Swampscott grads cap high-school careers

June 4, 2017

PHOTO | OWEN O’ROURKE
Swampscott High School’s Sean Bowers gives the ‘thumbs up’ while clutching his just-received diploma during Sunday’s graduation ceremony.

By GAYLA CAWLEY

SWAMPSCOTT — Sunday marked the end of a four-year journey for the 180 graduates of the Swampscott High School Class of 2017, who now prepare to step off into the unknown with a reminder to take chances and to not fear failure.

“As we venture our separate ways in the next few months, many of the new people in our lives will have never heard of this small town we call home,” said Claire Powell, class vice president. “Whether you have eagerly waited for the day you finally get to leave Swampscott High, or refuse to accept that it’s almost time to leave for good, or maybe fall somewhere in between, there is no denying that every individual in this room has learned lessons and created relationships that will benefit them in their next journey.”

Powell quoted the late David Bowie, who said, “I don’t know where I’m going from here, but I promise it won’t be boring.”

“I am confident that whatever the future holds for this class, we will take risks, embrace failure and seek out a new and exciting world with determination and resilience.”

Superintendent Pamela Angelakis said the class, made up of 87 young women, 93 young men, and includes four sets of twins, has untapped potential, and that their futures are bright, and their journeys have only just begun.

Angelakis shared some words of wisdom and advice — follow the golden rule by treating others the way you want to be treated; take chances, and don’t let the fear of failure, which can be seen as an opportunity, hold you back in any aspect of your life; and quoting Mahatma Gandhi: “Be the change you wish to see in the world,” adding that if change begins from within, you can change the world.

“It has been an honor to be a small part of your journey through the Swampscott Public Schools,” Angelakis said. “Remember, wherever life takes you, you’ll always be part of the Big Blue.”

William Chan, a STEM teacher who gave the faculty address, said he and the Class of 2017 came to Swampscott High School at the same time four years ago — with the graduates as freshmen and him as a newly recruited teacher from Boston Public Schools.

“The Class of 2017 will always have a very special place in my heart,” Chan said.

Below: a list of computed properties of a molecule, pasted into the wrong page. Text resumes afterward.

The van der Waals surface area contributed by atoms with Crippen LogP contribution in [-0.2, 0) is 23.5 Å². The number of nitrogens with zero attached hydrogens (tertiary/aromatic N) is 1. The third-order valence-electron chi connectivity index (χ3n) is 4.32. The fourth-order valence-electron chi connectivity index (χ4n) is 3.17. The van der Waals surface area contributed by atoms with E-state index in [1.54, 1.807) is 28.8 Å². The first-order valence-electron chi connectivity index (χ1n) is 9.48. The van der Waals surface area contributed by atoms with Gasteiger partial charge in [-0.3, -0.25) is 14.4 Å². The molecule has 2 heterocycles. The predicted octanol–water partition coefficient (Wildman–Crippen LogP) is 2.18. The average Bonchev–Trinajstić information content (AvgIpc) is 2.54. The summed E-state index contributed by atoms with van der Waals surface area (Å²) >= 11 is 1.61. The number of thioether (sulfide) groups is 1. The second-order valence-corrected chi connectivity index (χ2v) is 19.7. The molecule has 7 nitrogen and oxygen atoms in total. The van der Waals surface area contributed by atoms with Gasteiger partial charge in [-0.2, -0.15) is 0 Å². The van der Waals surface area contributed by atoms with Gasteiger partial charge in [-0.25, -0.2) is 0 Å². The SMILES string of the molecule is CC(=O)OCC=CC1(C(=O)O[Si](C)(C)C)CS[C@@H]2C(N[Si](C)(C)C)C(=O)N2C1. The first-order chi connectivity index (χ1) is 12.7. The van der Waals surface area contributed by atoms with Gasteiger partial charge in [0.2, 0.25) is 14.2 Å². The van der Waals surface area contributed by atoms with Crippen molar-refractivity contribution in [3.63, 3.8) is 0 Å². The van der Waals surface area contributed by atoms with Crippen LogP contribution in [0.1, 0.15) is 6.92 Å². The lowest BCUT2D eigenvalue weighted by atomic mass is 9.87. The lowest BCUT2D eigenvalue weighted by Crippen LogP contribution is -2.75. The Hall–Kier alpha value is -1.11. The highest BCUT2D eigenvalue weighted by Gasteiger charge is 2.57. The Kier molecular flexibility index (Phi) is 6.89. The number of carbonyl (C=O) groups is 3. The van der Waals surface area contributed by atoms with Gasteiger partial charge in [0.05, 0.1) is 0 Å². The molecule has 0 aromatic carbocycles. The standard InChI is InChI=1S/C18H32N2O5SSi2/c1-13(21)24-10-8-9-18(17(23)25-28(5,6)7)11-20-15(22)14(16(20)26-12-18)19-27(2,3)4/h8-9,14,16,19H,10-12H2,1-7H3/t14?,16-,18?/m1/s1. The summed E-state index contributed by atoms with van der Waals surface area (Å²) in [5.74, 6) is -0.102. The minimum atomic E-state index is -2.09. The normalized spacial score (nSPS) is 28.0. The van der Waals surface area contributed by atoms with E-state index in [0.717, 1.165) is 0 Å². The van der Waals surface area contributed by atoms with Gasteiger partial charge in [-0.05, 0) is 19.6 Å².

He said the Class of 2017’s strength is its tenacity, and rather than defining the word by a dictionary, he said an example of it was shown by the New England Patriots coming back to win the Super Bowl after being down 21-3 at halftime. Similarly, he said, the graduating class has shown they have the right stuff — they’ve got that tenacity and grit.

Caroline Munnelly, class president, said she has calculated that the graduates have spent four years at the school, translating to 720 days and 259,200 minutes. She said those tedious, gratifying minutes have shaped them in one way or another, and that the students are not the same people that they were freshman year.

Next year, she said the graduates will see their closest classmates and friends, who have been only a car ride away and that they saw every day in the school’s halls and classrooms, be hundreds of miles away. She said the thought is scary, and that fear of the future and fear of what comes next is natural.

But, Munnelly said everyone in the class of 2017 has the courage to continue, whether that means taking on massive amounts of student loans for college, going into a trade and working toward it, or putting their lives on the line for their country.

Munnelly urged her fellow graduates to have the courage to live in the minutes they experience and not dwell on the ones they cannot change, or fear the minutes that are in their future.

“It’s time to go our separate ways and make the most of the minutes that we have,” Munnelly said.


Gayla Cawley can be reached at gcawley@itemlive.com. Follow her on Twitter @GaylaCawley.